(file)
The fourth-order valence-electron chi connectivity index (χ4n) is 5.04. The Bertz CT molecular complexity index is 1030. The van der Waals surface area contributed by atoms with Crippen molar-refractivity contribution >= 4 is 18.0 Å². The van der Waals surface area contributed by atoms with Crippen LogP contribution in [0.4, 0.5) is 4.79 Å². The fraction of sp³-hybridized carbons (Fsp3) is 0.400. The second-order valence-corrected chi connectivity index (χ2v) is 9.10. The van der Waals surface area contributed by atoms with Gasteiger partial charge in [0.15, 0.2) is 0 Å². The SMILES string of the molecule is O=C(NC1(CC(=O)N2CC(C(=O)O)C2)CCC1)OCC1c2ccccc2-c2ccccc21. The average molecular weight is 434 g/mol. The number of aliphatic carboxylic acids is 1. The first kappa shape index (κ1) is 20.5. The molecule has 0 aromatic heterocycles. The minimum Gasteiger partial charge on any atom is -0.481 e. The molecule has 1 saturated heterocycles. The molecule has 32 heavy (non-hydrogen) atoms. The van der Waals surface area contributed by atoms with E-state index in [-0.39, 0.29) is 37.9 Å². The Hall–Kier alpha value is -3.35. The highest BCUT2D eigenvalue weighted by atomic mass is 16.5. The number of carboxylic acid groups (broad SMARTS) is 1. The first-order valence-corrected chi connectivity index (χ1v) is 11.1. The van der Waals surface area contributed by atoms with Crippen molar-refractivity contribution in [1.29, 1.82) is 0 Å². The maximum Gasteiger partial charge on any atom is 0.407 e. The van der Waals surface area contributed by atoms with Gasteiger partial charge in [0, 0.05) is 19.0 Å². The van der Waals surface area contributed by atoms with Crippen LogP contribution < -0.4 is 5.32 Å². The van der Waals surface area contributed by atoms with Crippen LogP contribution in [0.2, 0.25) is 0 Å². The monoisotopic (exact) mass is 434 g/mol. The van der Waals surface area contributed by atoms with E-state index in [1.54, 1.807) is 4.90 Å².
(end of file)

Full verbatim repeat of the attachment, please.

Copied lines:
The fourth-order valence-electron chi connectivity index (χ4n) is 5.04. The Bertz CT molecular complexity index is 1030. The van der Waals surface area contributed by atoms with Crippen molar-refractivity contribution >= 4 is 18.0 Å². The van der Waals surface area contributed by atoms with Crippen LogP contribution in [0.4, 0.5) is 4.79 Å². The fraction of sp³-hybridized carbons (Fsp3) is 0.400. The second-order valence-corrected chi connectivity index (χ2v) is 9.10. The van der Waals surface area contributed by atoms with Gasteiger partial charge in [0.15, 0.2) is 0 Å². The SMILES string of the molecule is O=C(NC1(CC(=O)N2CC(C(=O)O)C2)CCC1)OCC1c2ccccc2-c2ccccc21. The average molecular weight is 434 g/mol. The number of aliphatic carboxylic acids is 1. The first kappa shape index (κ1) is 20.5. The molecule has 0 aromatic heterocycles. The minimum Gasteiger partial charge on any atom is -0.481 e. The molecule has 1 saturated heterocycles. The molecule has 32 heavy (non-hydrogen) atoms. The van der Waals surface area contributed by atoms with E-state index in [-0.39, 0.29) is 37.9 Å². The Hall–Kier alpha value is -3.35. The highest BCUT2D eigenvalue weighted by atomic mass is 16.5. The number of carboxylic acid groups (broad SMARTS) is 1. The first-order valence-corrected chi connectivity index (χ1v) is 11.1. The van der Waals surface area contributed by atoms with Crippen molar-refractivity contribution in [1.29, 1.82) is 0 Å². The maximum Gasteiger partial charge on any atom is 0.407 e. The van der Waals surface area contributed by atoms with Gasteiger partial charge in [0, 0.05) is 19.0 Å². The van der Waals surface area contributed by atoms with Crippen LogP contribution < -0.4 is 5.32 Å². The van der Waals surface area contributed by atoms with Crippen LogP contribution in [0.2, 0.25) is 0 Å². The monoisotopic (exact) mass is 434 g/mol. The van der Waals surface area contributed by atoms with E-state index in [1.54, 1.807) is 4.90 Å².